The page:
Chislehurst Caves, Kent | London

Chislehurst Caves
Chislehurst Caves is not a natural feature but in fact a series of tunnels dug by man to extract flint and chalk from the ground. The ancient mine workings stretch for 22 miles and lie near the suburb of Chiselhurst , which is part of the London Borough of Bromley .

Although it is thought that the workings are ancient, their use dates back at least to Celtic and Roman times, the earliest written mention of them actually dates back to 1250. They are believed to have been last worked in the 1830s. The caves became a popular tourist attraction from the 1900s but during World War I they were off limits as they were used by the Royal Arsenal at Woolwich for storing ammunition. In the 1930s the caves were exploited for commercial purposes when they became an ideal spot for cultivating mushrooms.

When war returned again during the 1940s the caves were used as an air raid shelter. They became something of an underground city with as many as 15,000 people sheltering from the Nazi bombs falling on London above. Electric lighting was installed in the caves, as well as a chapel and a hospital. A baby, christened Rose Cavena Wakeman, was born in the caves during the war. Shortly after VE Day the shelter was officially closed.

The versatile caves managed to keep up with the fast moving pace of life after the wars and, especially during the Sixties and Seventies, the caves were often used as a venue for live music. Pink Floyd and The Rolling Stones both performed there, as did David Bowie , Status Quo and the great rock guitarist, Jimi Hendrix. The rock giants Led Zeppelin staged a huge media party at the caves to celebrate the launch of their new record label, Swan Song, in October 1974. The attraction of the caves to musicians is still ongoing, in 2008 the metal band Cradle of Filth filmed a music video there.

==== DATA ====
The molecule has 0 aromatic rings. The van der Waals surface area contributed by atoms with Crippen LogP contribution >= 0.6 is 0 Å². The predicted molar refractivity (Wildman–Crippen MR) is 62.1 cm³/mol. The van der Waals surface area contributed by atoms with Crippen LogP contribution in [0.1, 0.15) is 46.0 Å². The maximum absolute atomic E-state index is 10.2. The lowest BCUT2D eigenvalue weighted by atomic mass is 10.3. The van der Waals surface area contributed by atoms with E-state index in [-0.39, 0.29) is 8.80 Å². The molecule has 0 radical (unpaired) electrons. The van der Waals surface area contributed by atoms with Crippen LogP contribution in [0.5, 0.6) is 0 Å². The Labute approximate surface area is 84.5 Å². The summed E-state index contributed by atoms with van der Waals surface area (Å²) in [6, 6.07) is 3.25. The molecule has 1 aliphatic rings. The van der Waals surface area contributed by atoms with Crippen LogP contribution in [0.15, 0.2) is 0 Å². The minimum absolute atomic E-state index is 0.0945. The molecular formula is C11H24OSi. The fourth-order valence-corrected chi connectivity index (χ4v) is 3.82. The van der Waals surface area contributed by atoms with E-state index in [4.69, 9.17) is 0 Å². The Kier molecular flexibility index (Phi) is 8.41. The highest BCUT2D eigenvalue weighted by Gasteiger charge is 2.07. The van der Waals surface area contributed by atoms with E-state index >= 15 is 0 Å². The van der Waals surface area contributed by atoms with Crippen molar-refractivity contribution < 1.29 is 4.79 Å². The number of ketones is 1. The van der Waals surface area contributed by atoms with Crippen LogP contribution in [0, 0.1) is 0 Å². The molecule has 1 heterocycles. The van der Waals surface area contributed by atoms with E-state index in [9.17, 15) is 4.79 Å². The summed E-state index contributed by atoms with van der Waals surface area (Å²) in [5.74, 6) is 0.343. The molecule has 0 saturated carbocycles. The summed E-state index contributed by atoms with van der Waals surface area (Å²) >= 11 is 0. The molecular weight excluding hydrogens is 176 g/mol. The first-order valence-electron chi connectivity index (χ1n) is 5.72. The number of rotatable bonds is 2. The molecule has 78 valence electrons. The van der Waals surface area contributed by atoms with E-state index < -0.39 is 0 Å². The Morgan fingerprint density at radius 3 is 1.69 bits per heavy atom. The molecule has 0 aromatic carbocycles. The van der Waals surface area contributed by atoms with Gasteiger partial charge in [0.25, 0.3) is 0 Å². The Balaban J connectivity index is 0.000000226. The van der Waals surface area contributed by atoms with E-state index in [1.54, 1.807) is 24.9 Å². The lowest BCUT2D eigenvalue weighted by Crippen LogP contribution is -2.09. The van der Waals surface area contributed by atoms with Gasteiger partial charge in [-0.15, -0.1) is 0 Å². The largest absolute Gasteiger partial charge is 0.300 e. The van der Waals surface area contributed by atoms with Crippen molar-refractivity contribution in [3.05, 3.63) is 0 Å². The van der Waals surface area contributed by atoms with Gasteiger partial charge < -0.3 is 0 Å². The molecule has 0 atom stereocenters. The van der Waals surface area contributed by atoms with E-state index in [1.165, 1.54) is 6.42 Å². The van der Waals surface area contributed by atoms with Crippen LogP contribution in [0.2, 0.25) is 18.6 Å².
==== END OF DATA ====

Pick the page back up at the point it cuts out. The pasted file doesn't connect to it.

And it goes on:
The cameras also rolled underground when the caves were used as a back drop to a 1973 Dr Who episode. Later, Bill Oddie presented an episode of 'Seven Natural Wonders' which featured the caves as an example of natural wonders in the London area.

The caves are now once again a tourist attraction. Visitors to the caves today can enjoy them accompanied by an experienced guide on a 45 minute lamp-lit tour. The guide will take the visitor back through both the ancient and recent history of the amazing labyrinth at Chiselhurst Caves .

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Other Kent Naturals

The Weald
White Cliffs of Dover
Romney Marsh
The North Downs
River Medway
Thames Estuary
River Stour
North Kent Marshes
Toys Hill
Wrotham Water
Vale of Holmsdale

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